Performance-Data Trilogy: Privacy Issues

The privacy issue remains a squishy one, largely because there are no commonly accepted privacy standards.

The industry found itself in hot water in the early part of 2000 when several of the large Internet media companies became juicy targets for congressional hearings. DoubleClick had bought a large database marketing firm that owned information about millions of consumers. Privacy advocates were concerned that something nefarious could be perpetrated when DoubleClick combined that data with its Web-tracking tools.

During the entire debate, no one drew a bright line as to what was an acceptable level of data collection and what was not. But several factors came to dominate the discussions:

  • The depth of information tracked by individual

  • The degree to which that information was linked with other data sources
  • The type of communications or classifications that resulted

The rough sentiment seemed to be that collecting performance information to gauge which ads work better is acceptable; collecting information to hit the customer with a message in her mailbox about a relevant service is not. Customizing ads to be more relevant to individuals was seen as compliant but not if it involves using information secretly recorded about the person from other sites. This isn’t very consistent, but it does accurately reflect the public’s inconsistent sentiments.

Our best recourse is to look at what types of standards have become acceptable in traditional media. Very similar debates about privacy have periodically surfaced in the areas of direct mail, promotions, and couponing, and they now have relatively well-articulated privacy standards.

What’s Acceptable in Direct Mail

The direct-mail industry is like the big brother who went through all the early disciplinarian stuff while we interactive folks were still in diapers. It sets a great precedent as to what online advertising will be allowed to do, and it turns out to be rather liberal.

Direct-mail folks collect information on individuals from many different sources, including product registrations, subscriptions, government rolls, and all sorts of other places. Chances are if there’s a complete address requested, it’s being sold for a couple of cents somewhere down the line.

Sending messages to these folks remains completely acceptable. Selling the names to others? Completely respectable. Combining information from two lists? Knock yourself out.

Direct-mail houses will even keep in-depth databases on individuals, allowing these databases to customize the types of offers most likely to affect any given person. If you buy a car from your Ford dealership, you might find yourself getting mail from Sears about service. If you earn $1 million per year, you’ll likely get the message about the loaner car instead of the 10 percent discount.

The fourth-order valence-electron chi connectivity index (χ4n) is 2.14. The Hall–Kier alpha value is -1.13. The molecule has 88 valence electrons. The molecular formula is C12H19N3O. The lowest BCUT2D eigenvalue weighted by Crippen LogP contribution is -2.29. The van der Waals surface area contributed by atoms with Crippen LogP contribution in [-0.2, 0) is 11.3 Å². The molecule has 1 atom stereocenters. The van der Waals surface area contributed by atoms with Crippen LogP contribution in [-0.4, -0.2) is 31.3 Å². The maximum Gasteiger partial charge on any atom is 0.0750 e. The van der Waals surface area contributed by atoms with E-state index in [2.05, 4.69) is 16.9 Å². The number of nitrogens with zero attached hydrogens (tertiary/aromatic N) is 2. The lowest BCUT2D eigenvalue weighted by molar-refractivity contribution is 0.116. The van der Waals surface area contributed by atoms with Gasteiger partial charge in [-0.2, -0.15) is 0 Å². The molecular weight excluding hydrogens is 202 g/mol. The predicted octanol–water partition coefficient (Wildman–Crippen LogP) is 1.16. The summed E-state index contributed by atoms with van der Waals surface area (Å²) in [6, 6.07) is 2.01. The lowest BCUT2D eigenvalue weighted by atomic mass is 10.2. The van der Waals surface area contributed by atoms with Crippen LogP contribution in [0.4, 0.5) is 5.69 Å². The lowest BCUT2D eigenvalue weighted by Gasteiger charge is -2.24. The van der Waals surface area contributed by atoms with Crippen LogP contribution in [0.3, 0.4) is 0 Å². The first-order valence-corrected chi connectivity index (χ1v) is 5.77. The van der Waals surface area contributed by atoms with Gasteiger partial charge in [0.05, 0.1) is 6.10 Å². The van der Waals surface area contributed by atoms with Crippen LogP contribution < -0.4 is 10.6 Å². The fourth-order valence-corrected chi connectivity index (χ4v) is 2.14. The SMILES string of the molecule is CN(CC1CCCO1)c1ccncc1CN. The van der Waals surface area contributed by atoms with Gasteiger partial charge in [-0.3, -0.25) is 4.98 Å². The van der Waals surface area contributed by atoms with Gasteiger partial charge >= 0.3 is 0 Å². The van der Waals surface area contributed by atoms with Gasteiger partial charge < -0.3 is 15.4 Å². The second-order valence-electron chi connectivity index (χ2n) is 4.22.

What Ticks Off Consumers

People will complain when they receive too much unrequested, irrelevant mail. If they get two pounds of mail per day in product categories they love, they won’t complain; but if they get three irrelevant flyers per week, they may write a congressperson.

By happy coincidence, the direct-mail people don’t want to waste their money sending irrelevant messages either, so the industry strives to meet the needs of consumers, even as it exploits that personal information.

A key tenet of this system remains that any individual can “opt out” of a list. If an individual starts getting circulars from the local adult bookstore, he can request to be taken off the list. Taking such a person off the list is generally compulsory by law.

Public perception of privacy issues has a lot to do with the creative used. Back when caller ID became popular among companies providing customer support, many companies would have their representatives answer the phone, “Hello, [person’s first name], what may I do for you?” Especially back then, this was pretty freaky. It kind of made you think the company was omniscient, like it could see you in your underwear.

Likewise, direct-mail houses will receive complaints when a printed piece tells the customer, “We know you just bought a Ford truck.” Avoiding this type of creative tactic went a long way toward quelling an uprising in direct-mail complaints in the late 1980s. The online world would be wise to learn this lesson the easy way — by looking at the mistakes made in the direct-mail industry.

On the data front, there are a few things we can do to minimize our liability:

  • Disclose on the client site the information that’s collected.

  • Make sure that people can opt out of information collection (or, at a minimum, that they are allowed to back out of a service before the information becomes part of the database).
  • Do not sell the data. While perfectly legal, this is what burns some of the privacy zealots.

Some things we can do to make information collection more politically palatable:

  • Ensure that the information collected also creates useful additional functionality within the content of the site.

  • Do not make it obvious (within the copy, for instance) that advertisements are being targeted based on personal knowledge of the target.
  • Do not send out press releases bragging to media buyers about all the neat, new invasive information that you can collect on innocent Web travelers. This is what got DoubleClick into trouble.

Remember that a lot of the privacy concerns are valid. We’re lucky that enough precedents have been set and enough standard policies already formulated to help the online advertising industry find its way out of the woods.

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